Instead of indoctrinating students into woke groupthink culture, it would be refreshing if today’s schools used the Socratic method to steer students away from rote memorization into actual critical and independent thinking. Today’s rhetoric class will parse recent statements by Secretary of the Treasury, Janet Yellen regarding the debt ceiling debate in Congress.  Our first topic is the “Intimidating Conclusion.”  Last week she stated Treasury will take “extraordinary measures” to continue paying the nation’s bills if lawmakers did not act to raise the statutory debt limit. Is it fair to use history to determine her meaning of “extraordinary measures?” Might “extraordinary measures” mean measures that are completely unnecessary solely to scare and infuriate the public such that its faux conclusion will not become a reality?  Are there any historical examples of political figures scaring the public to achieve a self-serving political goal? Now let’s move on to the “false assumption,” aka the “false choice.” Yellen says she will begin by refusing to fund federal pensions. Is this an example of a false choice?  Are there no other spending programs that can be curtailed other than ones that might cheat employees out of their contractual property rights?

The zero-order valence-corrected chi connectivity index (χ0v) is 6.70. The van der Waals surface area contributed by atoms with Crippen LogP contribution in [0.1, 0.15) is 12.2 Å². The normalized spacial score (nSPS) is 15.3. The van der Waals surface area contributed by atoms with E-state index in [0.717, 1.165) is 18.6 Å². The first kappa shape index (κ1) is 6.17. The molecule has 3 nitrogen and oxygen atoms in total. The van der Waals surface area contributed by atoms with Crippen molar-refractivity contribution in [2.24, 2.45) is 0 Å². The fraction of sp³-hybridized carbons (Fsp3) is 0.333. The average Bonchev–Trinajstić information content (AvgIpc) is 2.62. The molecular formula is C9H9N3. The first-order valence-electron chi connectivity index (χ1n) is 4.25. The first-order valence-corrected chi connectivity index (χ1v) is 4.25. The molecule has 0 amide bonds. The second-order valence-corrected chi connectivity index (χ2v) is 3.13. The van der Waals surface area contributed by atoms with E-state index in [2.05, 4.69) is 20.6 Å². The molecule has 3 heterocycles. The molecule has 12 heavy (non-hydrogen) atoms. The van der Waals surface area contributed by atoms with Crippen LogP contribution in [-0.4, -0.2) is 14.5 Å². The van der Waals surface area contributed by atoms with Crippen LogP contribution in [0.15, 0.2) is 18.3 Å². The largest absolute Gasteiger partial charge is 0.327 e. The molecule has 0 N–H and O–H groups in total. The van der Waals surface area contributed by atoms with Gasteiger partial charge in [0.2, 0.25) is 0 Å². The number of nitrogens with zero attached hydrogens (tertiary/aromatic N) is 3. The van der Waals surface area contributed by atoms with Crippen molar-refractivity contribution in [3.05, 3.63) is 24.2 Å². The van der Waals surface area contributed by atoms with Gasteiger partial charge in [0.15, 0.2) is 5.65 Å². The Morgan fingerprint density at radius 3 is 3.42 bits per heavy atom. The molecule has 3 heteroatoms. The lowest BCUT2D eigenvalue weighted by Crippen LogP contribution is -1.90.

Now let’s examine other rhetorical devices; that of “hyperbole” and its older sister “auxesis.” Yellen stated, “[f]ailure to meet the government’s obligations would cause irreparable harm to the U.S. economy, the livelihoods of all Americans and global financial stability.” Does anyone believe that if Congress passes a debt ceiling that would simply keep spending at current levels or better yet the prior fiscal year’s spending then this will cause world-wide destruction? In this example, hyperbole is employed, and it grows (the Greek word for growth is auxesis) to reach a scary climax. If last year’s spending habits didn’t cause the world to implode, why would keeping spending the same do so now? Class, what is better? As a lender (or bondholder) do you want your borrower to borrow from dozens of other people to buy fancy cars and take vacations along the Cote d Zur, or would you rather have your borrower be prudent and limit his overall liabilities? If it is assured that your borrower will not be able to pay your loan back based on current spending habits, does it not make sense to intervene now and fix your recalcitrant borrower’s bad habits with some tough love?  What does history tell us about governments that cannot pay their debts? Do governments ever debase their currencies to “cover” their excessive spending habits? What happened to Rome when the gold Aureus and the silver Denarius were debased? 

THE BELL RINGS: Tonight’s reading assignment, the Spendthrift and the Swallow, is one au courant in the 6th Century BC by a Greek storyteller. Read it and have a 1,000 word report on my desk tomorrow morning outlining parallels if any with public expenditures and Ms. Yellen’s rhetoric on the debt ceiling.


Class dismissed.

Robert C. Smith is Managing Partner of Chartwell Capital Advisors and likes to opine on the Rob Is Right Podcast and Webpage.